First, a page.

Wow – you would never have known that women actually voted for old Chuck in 2010 the way he shows his disdain for them. They could have voted for a woman – Roxanne Conlin – and been well represented by her. But many voted for Chuck. In return he ignores them and appears to long once more for the 19th century. I am having a hard time expressing my feelings at this most out of touch, misogynistic, sexist, senator so I will quit trying. Glad my daughters aren’t here to witness this. Sadly, one is in Mississippi a state much more suited to people like Grassley.

Oh – this rant was brought on by his vote against the Violence Against Women Act. Hope a woman runs against him and beats him in 2016.

And on Thursday, Chuck joins 39 of his Republican buddies in bringing yet one more filibuster to the Senate. For the first time, Grassley and his buddies filibuster a cabinet appointment and once more the minority stands directly in the way of what the majority of America wants. Really, Iowa, is this what you want from a Senator?

Why The Minimum Wage Matters

(from the Iowa Policy Project)

FRIENDS:   With much attention today to the President’s proposal to raise the minimum wage, we believe the statement below — a post on our Iowa Policy Points blog by Research Associate Heather Gibney — provides important context to the issues that will be discussed in this coming debate.

It doesn’t take long after someone proposes an increase in the minimum wage — as President Obama did in his State of the Union message — to hear the same, tired arguments against it.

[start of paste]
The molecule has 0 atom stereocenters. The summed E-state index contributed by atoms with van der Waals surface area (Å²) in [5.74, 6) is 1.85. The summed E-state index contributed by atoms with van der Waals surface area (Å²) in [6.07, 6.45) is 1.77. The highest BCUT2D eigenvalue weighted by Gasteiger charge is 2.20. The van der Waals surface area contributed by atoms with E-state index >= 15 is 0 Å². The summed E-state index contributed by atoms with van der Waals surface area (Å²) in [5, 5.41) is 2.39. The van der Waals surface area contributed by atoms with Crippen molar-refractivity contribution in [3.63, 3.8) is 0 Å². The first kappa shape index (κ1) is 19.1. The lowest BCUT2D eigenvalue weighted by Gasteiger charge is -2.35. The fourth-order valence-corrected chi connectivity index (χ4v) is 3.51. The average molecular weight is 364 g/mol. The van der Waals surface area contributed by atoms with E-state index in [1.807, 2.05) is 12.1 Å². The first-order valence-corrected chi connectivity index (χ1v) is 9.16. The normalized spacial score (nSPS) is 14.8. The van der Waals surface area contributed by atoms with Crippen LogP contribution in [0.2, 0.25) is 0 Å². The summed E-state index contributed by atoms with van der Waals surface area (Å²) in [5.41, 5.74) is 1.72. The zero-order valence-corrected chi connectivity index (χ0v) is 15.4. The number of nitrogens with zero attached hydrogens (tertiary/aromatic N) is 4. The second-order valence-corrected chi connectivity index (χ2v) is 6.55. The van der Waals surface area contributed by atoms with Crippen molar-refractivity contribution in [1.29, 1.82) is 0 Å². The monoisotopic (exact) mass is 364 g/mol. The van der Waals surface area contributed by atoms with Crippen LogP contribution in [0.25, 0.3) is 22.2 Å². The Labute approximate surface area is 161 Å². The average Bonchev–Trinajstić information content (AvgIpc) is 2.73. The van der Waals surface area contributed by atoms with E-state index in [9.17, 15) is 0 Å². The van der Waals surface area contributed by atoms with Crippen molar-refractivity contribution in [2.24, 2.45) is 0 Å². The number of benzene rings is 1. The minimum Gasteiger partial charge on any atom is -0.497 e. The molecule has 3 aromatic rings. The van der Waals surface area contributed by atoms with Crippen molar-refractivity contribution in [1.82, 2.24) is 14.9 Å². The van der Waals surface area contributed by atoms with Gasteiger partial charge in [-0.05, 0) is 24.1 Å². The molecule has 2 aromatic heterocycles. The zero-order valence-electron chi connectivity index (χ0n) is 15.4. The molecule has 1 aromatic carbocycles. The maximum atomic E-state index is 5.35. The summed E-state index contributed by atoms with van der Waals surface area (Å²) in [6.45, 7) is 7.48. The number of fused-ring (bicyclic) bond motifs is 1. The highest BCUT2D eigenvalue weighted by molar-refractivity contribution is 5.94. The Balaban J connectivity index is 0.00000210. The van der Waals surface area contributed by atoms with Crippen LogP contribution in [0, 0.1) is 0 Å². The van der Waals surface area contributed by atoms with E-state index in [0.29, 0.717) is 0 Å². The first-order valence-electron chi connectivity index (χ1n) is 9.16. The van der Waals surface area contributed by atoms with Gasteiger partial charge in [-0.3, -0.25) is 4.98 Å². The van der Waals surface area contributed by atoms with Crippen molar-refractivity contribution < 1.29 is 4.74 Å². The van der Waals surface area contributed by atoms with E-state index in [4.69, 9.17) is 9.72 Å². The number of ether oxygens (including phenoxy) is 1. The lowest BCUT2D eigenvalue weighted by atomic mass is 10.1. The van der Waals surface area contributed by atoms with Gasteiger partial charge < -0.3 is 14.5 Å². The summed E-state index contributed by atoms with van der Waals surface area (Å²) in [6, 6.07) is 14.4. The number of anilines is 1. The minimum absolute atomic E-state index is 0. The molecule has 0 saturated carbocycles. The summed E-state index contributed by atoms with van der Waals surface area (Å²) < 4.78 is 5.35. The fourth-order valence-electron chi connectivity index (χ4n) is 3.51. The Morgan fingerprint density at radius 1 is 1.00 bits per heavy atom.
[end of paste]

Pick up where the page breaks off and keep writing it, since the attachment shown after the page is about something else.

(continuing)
Rather than repeat them, and the bad economics behind them, it’s important to put the minimum wage in the context of the cost of making ends meet. It doesn’t come close — which means two things: (1) the wage itself needs to keep pace with increases in typical household costs, and (2) to fill gaps between the wage and the cost of basic needs, and to encourage people to work, we can through public policy offer work supports, such as the Earned Income Tax Credit, as well as assistance with the costs of food, health care and child care.

The Cost of Living in Iowa analysis by the Iowa Policy Project last year provides a look at just how far short a $7.25 hourly wage would fall for a single parent even working two full-time jobs. It would not come close to paying the bills without work-support programs. Note these estimates in the accompanying table (Table 3 from that May 2012 report) of a basic-needs, no-frills household budget for a single-parent family of two or three.

The national minimum wage of $7.25 has not been increased in almost four years — and in Iowa it’s already been over five years, as the state’s $7.25 minimum took effect in January 2008. Prices are higher than they were then, and employers cannot be counted upon to raise pay for minimum-wage workers without the stick of wage-and-hour laws. That is why there’s a minimum.

Thanks to Heather Gibney, Research Associate at Iowa Policy Project